Design und Management von Experimentier-Workflows


Experimentation in my work means performing experiments based on computer-based models, which describe system structure and behaviour abstractly. Often, these systems do not exist in reality yet or can not be explored directly for other reasons. Hence, instead of the system itself models of the system will be explored (with a certain goal). These models are executed in special computing environments (usual simulation systems) to get model observations. Systematic experimentation using model input parameter variation assignments leads to lots of possibly long-running experiments that must be planned, documented, automated executed, monitored and evaluated. The problem is, that experimenters (who are usually not computer scientists) miss the proper means of expressions (e. g., to express variations of parameter assignments) to describe experimentation processes formally in a way, that allows their automatic execution by a computer systemwhile preserving reproducibility, re-usability and comprehension (summarized as transparency). An existing approach to tackle this problem is using a scientific workflow management system (S-WfMS), which is applicable, since the process of experimentation can be defined as a specifically structured scientific process that comprises the ordered phases planning, execution and evaluation of experiments. A formalization of such a process is further called as experimentation workflow (a specialization of a scientific workflow). A S-WfMS is flexible enough to handle experimentation workflows, while using only the concepts of data and control flow. It contains no knowledge about the semantics of the data and how it is related to the model or the experimentation aim. This is problematic, because experimenters are focused on the aim. My approach is to identify general experimentationworkflow concepts and formalize them as a meta-model-based domain-specific language (DSL) that I call experimentation language (ExpL). experimentation language (ExpL) includes general workflow concepts like control flow and the composition of activities, and it allows modeling of experimentation workflows on a framework-independent, conceptional level. This approach is based on the idea to apply the paradigm of model driven engineering also to the domain of experimentation workflows. Hence, re-using and sharing the experimentation workflow with other scientists is not limited to a particular framework anymore. Therefore, it is easier to switch the particular framework that executes the model because the experimentation description does not need to be re-implemented. This is useful in order to follow different experimentation aims if the type of the model supports switching the framework. ExpL includes common workflow concepts like activities and resources, but provides declarative elements in order to support parameter studies properly, too. This is a novelty that helps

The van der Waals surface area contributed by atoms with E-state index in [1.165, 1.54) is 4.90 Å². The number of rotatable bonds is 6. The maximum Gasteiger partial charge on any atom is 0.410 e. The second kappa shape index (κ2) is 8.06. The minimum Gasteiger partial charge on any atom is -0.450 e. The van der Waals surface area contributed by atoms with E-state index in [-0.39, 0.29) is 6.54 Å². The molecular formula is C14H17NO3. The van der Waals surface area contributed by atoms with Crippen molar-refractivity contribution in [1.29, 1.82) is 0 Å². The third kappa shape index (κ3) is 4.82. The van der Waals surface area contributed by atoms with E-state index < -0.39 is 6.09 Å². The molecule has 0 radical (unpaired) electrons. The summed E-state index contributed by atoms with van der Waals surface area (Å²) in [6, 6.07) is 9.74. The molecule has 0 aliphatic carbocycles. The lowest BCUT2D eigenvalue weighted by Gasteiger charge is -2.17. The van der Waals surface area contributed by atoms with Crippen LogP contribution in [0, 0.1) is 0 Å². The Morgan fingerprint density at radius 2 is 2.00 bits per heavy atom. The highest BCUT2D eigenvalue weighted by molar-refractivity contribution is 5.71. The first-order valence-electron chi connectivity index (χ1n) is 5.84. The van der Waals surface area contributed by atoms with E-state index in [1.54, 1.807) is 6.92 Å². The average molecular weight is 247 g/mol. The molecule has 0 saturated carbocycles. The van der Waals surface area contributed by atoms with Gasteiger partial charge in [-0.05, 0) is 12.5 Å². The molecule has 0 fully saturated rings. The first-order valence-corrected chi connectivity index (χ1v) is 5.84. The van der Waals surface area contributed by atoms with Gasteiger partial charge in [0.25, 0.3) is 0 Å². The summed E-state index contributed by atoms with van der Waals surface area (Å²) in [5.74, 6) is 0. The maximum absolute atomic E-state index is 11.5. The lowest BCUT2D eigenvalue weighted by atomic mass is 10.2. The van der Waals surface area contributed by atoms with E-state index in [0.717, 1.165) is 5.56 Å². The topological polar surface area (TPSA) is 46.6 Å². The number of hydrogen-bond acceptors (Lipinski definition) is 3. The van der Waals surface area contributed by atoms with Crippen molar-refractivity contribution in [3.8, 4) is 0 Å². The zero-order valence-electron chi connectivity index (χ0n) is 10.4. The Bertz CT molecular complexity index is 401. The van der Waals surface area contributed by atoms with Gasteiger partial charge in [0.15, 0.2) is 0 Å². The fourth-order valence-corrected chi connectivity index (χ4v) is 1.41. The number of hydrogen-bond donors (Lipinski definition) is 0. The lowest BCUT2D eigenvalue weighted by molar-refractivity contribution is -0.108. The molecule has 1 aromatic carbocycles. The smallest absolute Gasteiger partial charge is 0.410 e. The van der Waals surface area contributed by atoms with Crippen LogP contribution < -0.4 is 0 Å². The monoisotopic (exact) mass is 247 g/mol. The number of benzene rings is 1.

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@inproceedings{Khnlenz2014DesignUM, title={Design und Management von Experimentier-Workflows}, author={Frank K{\"{u}hnlenz}, year={2014} }